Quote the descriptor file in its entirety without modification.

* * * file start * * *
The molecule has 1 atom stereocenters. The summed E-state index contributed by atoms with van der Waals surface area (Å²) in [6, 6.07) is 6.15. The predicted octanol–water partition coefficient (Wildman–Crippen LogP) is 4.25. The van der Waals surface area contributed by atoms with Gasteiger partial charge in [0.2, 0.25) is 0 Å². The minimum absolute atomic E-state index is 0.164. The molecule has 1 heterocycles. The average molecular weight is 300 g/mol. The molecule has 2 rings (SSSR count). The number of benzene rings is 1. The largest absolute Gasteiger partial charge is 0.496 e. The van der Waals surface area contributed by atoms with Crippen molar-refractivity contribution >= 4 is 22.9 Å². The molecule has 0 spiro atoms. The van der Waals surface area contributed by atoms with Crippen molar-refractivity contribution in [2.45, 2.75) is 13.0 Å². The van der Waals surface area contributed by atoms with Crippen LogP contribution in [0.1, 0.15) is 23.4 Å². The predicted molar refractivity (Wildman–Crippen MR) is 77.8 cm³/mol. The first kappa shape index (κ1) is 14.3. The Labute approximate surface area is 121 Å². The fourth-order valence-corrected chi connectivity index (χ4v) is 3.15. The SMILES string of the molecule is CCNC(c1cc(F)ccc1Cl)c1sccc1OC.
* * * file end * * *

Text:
The molecule has 1 atom stereocenters. The summed E-state index contributed by atoms with van der Waals surface area (Å²) in [6, 6.07) is 6.15. The predicted octanol–water partition coefficient (Wildman–Crippen LogP) is 4.25. The van der Waals surface area contributed by atoms with Gasteiger partial charge in [0.2, 0.25) is 0 Å². The minimum absolute atomic E-state index is 0.164. The molecule has 1 heterocycles. The average molecular weight is 300 g/mol. The molecule has 2 rings (SSSR count). The number of benzene rings is 1. The largest absolute Gasteiger partial charge is 0.496 e. The van der Waals surface area contributed by atoms with Crippen molar-refractivity contribution >= 4 is 22.9 Å². The molecule has 0 spiro atoms. The van der Waals surface area contributed by atoms with Crippen molar-refractivity contribution in [2.45, 2.75) is 13.0 Å². The van der Waals surface area contributed by atoms with Crippen LogP contribution in [0.1, 0.15) is 23.4 Å². The predicted molar refractivity (Wildman–Crippen MR) is 77.8 cm³/mol. The first kappa shape index (κ1) is 14.3. The Labute approximate surface area is 121 Å². The fourth-order valence-corrected chi connectivity index (χ4v) is 3.15. The SMILES string of the molecule is CCNC(c1cc(F)ccc1Cl)c1sccc1OC.